2021 is Filled with Cannabis and Psychedelic Ballot Measures


Even though 2021 is not an off-year for elections, a few states and cities will see the polls open for various cannabis and psychedelic ballot measures. 


For the state of Colorado, citizens will vote on the Learning Enrichment and Academic Progress (LEAP) initiative. This initiative looks to increase the statewide cannabis tax from 15 percent to 20 percent. The additional tax revenue created will go towards low and middle income families as an education stipend per child. These stipends go to families for after-school care, tutoring, and summer learning activities.

Additionally, Denver citizens have their own ballot measure. They will vote on a proposed 1.5 percent increase for the cannabis tax in the state’s capital city in order to help fund pandemic related research. The extra funds would go towards research into “advanced technologies to protect the public from the spread of pandemic pathogens, including at schools, businesses and hospitals.” The studies will also look into “pandemic preparedness and recovery, including urban, economic, and school planning.”


Michigan has become a leader in the U.S. when it comes to psychedelic decriminalization. Most recently, Grand Rapids decriminalized the possession of psychedelics in a city council approved measure. Now, it’s time for Detroit, Michigan’s largest city, to decide if they will also decriminalize the possession and cultivation of psychedelics.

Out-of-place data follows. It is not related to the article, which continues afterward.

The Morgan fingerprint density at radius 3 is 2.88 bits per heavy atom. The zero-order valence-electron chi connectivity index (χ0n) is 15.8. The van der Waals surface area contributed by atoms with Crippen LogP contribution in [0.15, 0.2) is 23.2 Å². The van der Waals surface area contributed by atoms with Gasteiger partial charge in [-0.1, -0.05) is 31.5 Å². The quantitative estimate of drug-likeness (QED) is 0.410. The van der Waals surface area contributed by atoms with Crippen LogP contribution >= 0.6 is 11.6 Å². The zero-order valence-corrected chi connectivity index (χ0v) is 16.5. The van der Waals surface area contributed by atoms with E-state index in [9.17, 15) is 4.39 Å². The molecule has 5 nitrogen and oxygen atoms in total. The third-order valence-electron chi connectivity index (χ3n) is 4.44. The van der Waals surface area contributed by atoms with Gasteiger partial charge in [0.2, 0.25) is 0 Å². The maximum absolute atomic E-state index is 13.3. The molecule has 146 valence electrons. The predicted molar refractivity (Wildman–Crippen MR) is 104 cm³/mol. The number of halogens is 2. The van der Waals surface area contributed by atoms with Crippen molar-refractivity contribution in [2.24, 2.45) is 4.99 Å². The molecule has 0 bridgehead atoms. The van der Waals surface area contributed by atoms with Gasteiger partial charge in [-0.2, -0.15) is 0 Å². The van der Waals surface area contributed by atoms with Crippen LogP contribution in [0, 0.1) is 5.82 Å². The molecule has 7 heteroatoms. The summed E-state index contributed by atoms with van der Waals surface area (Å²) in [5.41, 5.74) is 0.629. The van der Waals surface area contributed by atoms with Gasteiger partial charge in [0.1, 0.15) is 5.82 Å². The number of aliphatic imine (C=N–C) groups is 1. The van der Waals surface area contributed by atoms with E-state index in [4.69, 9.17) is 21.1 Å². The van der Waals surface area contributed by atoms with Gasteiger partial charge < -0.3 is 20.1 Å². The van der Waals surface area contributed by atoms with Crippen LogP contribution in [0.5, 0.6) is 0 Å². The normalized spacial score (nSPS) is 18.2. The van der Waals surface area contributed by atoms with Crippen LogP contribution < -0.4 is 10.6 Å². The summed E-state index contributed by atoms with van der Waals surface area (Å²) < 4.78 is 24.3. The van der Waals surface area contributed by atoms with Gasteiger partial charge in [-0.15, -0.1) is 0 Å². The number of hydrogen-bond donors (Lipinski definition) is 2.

In the state legislature, a bill recently introduced looks to decriminalize psychedelics. However the bill has not been heard in any committee yet. It is unclear if it will make it through the legislature this year, or if it will need to be reintroduced next session in 2022. 


22 jurisdictions in Ohio have already decriminalized cannabis possession. Now, 14 more are looking to join their ranks with the upcoming 2021 ballot measures. Those are: Brookside, Cillonvale, Laurelville, Martins Ferry, McArthur, Morristown, Mount Pleasant, Murray City, New Lexington, New Straitsville, Powhatan Point, Rayland, Tiltonsville, and Yorkville. 

Not all citizens and organizations have been receptive to these ballot measures. The McArthur Police Department posted on social media discussing how decriminalization would lead the village into a “downhill tumble.” Shortly after publishing, the post was deleted after much backlash from the public and advocates of cannabis decriminalization. 


Despite urging from the Governor, Lieutenant Governor, and citizens, state lawmakers haven’t moved forward with recreational cannabis legalization until recently. In response to their slow action, Philadelphia citizens will vote on a referendum calling on lawmakers to move legalization efforts forward. 

If Philadelphia approves the referendum, it won’t mean immediate changes to the state cannabis rules. Instead, it will add pressure on lawmakers to take up recreational cannabis legalization for all of Pennsylvania.


Virginia doesn’t have any cannabis or psychedelic initiatives on the ballot this year. However, the Governor and all House of Delegate positions are up for election. Activists say they are keeping an eye on Virginia, as Governor Northam legalized cannabis possession earlier this year. However, lawmakers weren’t able to come to a conclusion regarding recreational cannabis sales. It will be up to the 2022 legislature to make those decisions. With all of the House of Delegate seats and the governor’s position up for election, cannabis sales could completely change.

When election results come in, we will be sure to update you on each situation and what the next steps for each state will be. 

Make sure to check back for more cannabis, hemp, and psychedelic related news